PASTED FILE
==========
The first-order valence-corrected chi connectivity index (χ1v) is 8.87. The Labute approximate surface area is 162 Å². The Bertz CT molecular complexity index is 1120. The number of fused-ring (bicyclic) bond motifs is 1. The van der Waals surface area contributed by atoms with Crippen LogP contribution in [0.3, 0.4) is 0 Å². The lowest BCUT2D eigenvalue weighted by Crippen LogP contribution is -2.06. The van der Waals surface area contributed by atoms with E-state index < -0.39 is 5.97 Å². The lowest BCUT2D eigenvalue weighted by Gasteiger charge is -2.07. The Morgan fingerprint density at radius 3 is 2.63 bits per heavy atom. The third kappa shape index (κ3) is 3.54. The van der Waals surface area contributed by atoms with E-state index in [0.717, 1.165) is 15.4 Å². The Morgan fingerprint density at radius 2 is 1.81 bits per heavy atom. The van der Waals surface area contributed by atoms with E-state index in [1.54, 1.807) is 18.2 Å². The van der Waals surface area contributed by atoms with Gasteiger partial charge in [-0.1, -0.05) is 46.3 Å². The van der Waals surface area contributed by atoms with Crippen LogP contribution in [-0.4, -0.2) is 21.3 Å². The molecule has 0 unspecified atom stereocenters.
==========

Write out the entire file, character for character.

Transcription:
The first-order valence-corrected chi connectivity index (χ1v) is 8.87. The Labute approximate surface area is 162 Å². The Bertz CT molecular complexity index is 1120. The number of fused-ring (bicyclic) bond motifs is 1. The van der Waals surface area contributed by atoms with Crippen LogP contribution in [0.3, 0.4) is 0 Å². The lowest BCUT2D eigenvalue weighted by Crippen LogP contribution is -2.06. The van der Waals surface area contributed by atoms with E-state index < -0.39 is 5.97 Å². The lowest BCUT2D eigenvalue weighted by Gasteiger charge is -2.07. The Morgan fingerprint density at radius 3 is 2.63 bits per heavy atom. The third kappa shape index (κ3) is 3.54. The van der Waals surface area contributed by atoms with E-state index in [0.717, 1.165) is 15.4 Å². The Morgan fingerprint density at radius 2 is 1.81 bits per heavy atom. The van der Waals surface area contributed by atoms with E-state index in [1.54, 1.807) is 18.2 Å². The van der Waals surface area contributed by atoms with Gasteiger partial charge in [-0.1, -0.05) is 46.3 Å². The van der Waals surface area contributed by atoms with Crippen LogP contribution in [-0.4, -0.2) is 21.3 Å². The molecule has 0 unspecified atom stereocenters.